Facebook’s Jugular Blow for Journalists?

Graham Phillips

As with certain other journalists, including, notably, Anatoliy Shariy, my main output is my YouTube channel. Not only output, as I’ve chosen to be independent it generates, via advertisements, a modest but invaluable revenue.

I’ve had a few issues with YouTube over my time with them, in which I’ve grown a channel from nothing to over 70,000 subscribers, near 45 million views. Yet I’ve found them generally fair, and reasonable to deal with.

The most common cause my direct interaction with YouTube is when someone simply steals one of my videos – takes it, re-uploads it. The reason for this is often rather malign – Ukrainian media wants to use / misuse my material to attack me, but doesn’t want to promote my work. Back in September, they chopped a piece down from over 20 minutes, to under 7 minutes, removing all context in the process, to delight in my forceful ejection from an opposition meeting in Moscow.

I felt their doing this simply showed up how Ukrainian propaganda works, so let their chopped video stand –

Then, at the end of October, I recorded myself interviewing Ukrainian Aidar 1romabattalion member Roman Smagulov (right). To surmise the interview, POW (shortly before release) Roman wouldn’t say why he was fighting for Ukraine, confirmed that Ukraine shelled civilian areas, and said that he didn’t know history. However, for his supposed stoicism in the face of an ‘interrogation by the dreadful Graham Phillips‘ – it was really just 8 minutes of polite questions – Ukrainian media decided to make him a ‘Ukrainian hero‘. That’s fine, they can do what they like, but what they can’t do, as they did, is simply steal my video, re-upload it, and use that in their articles.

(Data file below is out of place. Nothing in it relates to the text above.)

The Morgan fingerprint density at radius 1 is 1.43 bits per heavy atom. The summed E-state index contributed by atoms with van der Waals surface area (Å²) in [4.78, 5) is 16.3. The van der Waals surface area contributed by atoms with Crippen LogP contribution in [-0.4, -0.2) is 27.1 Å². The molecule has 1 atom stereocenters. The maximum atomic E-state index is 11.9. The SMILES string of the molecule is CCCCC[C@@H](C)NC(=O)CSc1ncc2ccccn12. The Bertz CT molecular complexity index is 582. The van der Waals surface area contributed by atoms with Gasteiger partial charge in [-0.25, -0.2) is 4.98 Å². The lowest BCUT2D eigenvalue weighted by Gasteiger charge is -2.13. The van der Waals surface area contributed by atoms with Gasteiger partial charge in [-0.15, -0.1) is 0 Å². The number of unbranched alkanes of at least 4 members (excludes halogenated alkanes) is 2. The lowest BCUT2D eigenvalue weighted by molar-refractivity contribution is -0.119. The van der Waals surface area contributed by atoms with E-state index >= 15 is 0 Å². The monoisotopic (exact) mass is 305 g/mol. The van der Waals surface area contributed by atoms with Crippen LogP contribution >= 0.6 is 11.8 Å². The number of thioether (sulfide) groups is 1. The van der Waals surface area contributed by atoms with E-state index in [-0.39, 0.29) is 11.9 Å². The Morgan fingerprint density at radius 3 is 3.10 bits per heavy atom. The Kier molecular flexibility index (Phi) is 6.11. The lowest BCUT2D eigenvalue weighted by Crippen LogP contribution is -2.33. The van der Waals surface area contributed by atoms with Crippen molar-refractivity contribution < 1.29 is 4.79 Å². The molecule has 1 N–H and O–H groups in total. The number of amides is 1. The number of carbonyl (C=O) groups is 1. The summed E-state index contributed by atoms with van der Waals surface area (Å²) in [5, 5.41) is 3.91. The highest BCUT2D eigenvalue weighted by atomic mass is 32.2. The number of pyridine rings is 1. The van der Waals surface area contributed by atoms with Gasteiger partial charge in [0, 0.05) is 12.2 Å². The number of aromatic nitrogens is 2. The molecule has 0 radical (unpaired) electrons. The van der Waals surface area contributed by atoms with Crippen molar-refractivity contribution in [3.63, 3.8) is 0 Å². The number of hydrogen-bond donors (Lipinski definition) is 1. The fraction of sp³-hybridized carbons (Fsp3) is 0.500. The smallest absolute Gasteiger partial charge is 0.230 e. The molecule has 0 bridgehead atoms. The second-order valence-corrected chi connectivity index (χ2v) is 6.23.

They did, I complained to YouTube, the video was removed –

However, then, it was posted on Facebook, by a Euromaidan group, where it gained considerable traction – coming up for 100,000 views, which would generate a reasonable income on YouTube.

I reported the matter to Facebook – my original content was being used without consent, a standard copyright violation. And got this reply –


Thanks for your report. It appears that the content you reported is being used for Fullscreen capture 12112015 153003.bmpthe purpose of commentary or criticism. In this context, we don’t understand how this content would violate your rights.

If you still believe this content infringes your rights, please clarify why you believe this particular use of the reported content violates your copyright, including reference to statutes or legal decisions where applicable.


Intellectual Property Operations

This, despite my having clearly stated in the original complaint that the video violates my copyright by using my work without consent. A mock-baffled ‘In this context, we don’t understand how this content would violate your rights.’, then pompous Facebook reply designed to end the matter there and then ‘reference to statutes or legal decisions where applicable’…

I’ve been busy over the past few days creating more content, which can seemingly be ripped off and posted at will on Facebook, but replied today –